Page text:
I love this film for reasons that I don't believe were brought up just yet. I love this film for its direction and how it informs itself through the cinematography. But also for its casting.
This is my favorite shot.
I want you to notice one thing. Now, I think, maybe, just maybe, this has to do with me not being a parent or a person over 60, but look at this image. Do you notice anything about their faces? Do you notice how incredibly young they look? Maybe I'm crazy or something, but I have never seen a movie about young immigrants in America that accentuates the youthful quality of their lead's faces as much as this film. Usually the faces of youth have a lot of make-up on them to make them look as adult as possible, but this film cast actors with baby faces for these two roles to look as young as possible. When you compare Tony with Jim later, you can see pretty clearly that Jim has grown into his features. Dumbhall Gleeson has a very adult face. But these two don't. My theory to the reason is that the director wanted us to realize just how young immigrants are/were, especially back in this era and setting. I always had this distance to my great grandparents (who were immigrants) - I always thought of them as adults but in truth they were this young. But I never felt or intellectualized it until this movie. I think this quality of putting a face to a person is unique to filmmaking.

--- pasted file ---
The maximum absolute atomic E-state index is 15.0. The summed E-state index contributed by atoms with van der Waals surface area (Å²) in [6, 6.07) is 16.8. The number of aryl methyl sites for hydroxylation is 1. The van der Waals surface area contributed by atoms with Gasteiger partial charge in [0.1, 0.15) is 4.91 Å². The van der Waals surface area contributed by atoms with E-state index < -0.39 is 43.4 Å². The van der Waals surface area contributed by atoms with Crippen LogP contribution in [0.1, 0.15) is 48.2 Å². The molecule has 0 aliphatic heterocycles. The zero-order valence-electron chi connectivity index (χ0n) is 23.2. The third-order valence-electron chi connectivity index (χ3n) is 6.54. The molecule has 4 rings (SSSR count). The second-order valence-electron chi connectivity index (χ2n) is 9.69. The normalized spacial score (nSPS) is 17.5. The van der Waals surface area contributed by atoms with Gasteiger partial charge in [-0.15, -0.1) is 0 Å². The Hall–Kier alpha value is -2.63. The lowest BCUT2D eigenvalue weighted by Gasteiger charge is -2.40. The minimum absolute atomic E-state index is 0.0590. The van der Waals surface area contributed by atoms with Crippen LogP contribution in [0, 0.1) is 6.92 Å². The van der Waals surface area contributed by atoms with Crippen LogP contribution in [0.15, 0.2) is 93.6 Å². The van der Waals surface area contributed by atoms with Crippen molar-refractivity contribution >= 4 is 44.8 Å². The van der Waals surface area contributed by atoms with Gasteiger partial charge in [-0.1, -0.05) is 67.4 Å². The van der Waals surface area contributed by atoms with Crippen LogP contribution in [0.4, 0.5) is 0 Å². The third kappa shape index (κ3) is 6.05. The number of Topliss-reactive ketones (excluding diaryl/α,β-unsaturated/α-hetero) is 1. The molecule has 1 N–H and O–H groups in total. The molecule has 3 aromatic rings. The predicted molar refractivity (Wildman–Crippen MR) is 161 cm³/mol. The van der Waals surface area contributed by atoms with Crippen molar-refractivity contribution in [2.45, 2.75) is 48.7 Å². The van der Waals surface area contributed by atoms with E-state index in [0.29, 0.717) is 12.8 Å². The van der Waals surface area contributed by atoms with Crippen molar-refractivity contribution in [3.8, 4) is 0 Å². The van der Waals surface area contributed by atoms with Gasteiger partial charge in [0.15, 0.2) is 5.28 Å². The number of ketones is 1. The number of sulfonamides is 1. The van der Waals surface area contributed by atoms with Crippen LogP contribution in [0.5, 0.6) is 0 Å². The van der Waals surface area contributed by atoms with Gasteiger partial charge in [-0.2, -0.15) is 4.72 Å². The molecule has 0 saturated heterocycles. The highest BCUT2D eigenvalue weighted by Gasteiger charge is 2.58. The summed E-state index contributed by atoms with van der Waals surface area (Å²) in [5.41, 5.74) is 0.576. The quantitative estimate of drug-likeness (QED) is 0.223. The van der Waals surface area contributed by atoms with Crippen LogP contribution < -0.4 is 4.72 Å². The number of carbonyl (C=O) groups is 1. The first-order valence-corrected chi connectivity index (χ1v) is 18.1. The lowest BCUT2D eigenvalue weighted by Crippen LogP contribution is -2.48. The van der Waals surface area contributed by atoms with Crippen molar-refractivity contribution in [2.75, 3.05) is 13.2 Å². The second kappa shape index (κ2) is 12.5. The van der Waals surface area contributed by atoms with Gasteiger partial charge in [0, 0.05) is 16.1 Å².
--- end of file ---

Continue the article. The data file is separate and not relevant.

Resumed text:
But this shot also comes at a penultimate moment - will Ellis stay? Will she marry Tony? And that's the other thing to notice. Tony is out-of-focus. As Sandy said, this film is about choice - it's about Ellis' choice. A directorial modus operandi is used through the cinematography throughout to isolate Ellis within the frame whether its through racking the focus or, as shown much earlier in a shot I cannot find, staying on Ellis' face as she watches her friend dance near the start of the film. It's a particular kind of filmmaking that focuses on the main character's emotional journey more than the story which is far rarer than we see in modern day storytelling. It's also, in my opinion, the perfect style for actors who understand that the most important thing about film acting is the eyes.